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Climate change weakens carbon sinks and further amplifies climate change

Friedlingstein, Pierre; Lovenduski, Nicole S.; Lewis, Simon L.; Schuur, Edward A. G.; Turetsky, Merritt R.; Smith, Adam J. P.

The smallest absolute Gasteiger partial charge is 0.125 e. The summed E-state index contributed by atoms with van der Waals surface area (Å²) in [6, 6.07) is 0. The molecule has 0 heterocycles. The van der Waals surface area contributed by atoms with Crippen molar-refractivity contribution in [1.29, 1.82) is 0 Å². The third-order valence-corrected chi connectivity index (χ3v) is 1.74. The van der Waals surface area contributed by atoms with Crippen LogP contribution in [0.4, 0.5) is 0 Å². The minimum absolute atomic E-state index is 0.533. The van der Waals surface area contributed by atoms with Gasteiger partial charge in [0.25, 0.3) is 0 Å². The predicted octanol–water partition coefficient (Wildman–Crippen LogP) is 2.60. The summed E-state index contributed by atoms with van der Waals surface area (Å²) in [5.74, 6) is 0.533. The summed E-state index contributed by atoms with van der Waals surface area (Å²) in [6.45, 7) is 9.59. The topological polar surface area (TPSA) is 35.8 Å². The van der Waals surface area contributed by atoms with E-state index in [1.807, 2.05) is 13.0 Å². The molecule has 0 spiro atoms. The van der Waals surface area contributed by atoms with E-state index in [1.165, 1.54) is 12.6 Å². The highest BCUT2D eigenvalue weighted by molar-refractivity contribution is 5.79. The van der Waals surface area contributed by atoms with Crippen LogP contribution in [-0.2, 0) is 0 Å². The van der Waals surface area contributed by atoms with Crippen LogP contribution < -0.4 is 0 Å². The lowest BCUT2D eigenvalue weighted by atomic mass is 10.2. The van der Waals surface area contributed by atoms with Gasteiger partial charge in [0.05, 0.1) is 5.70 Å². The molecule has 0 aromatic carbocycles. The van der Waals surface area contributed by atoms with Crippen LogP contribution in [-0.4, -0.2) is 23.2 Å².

This ScienceBrief Review examines the links between climate change (warming) and the carbon cycle where amplifying feedbacks can strengthen climate change. It synthesises findings from more than 130 peer-reviewed scientific articles gathered using ScienceBrief. The evidence suggests that climate change affects carbon cycle processes in a way that amplifies the increase of CO2 in the atmosphere and causes additional warming. Models suggest that climate change would act to reduce carbon sinks, leading to an additional increase in atmospheric CO2 of about 10 to 70 parts per million (ppm) per degree Celsius of global warming on decadal to century time scales. Additional carbon feedbacks from permafrost thawing and methane hydrates are uncertain but probably add no more than 30% above this range on century timescales. No runaway carbon-climate feedbacks are anticipated this century.

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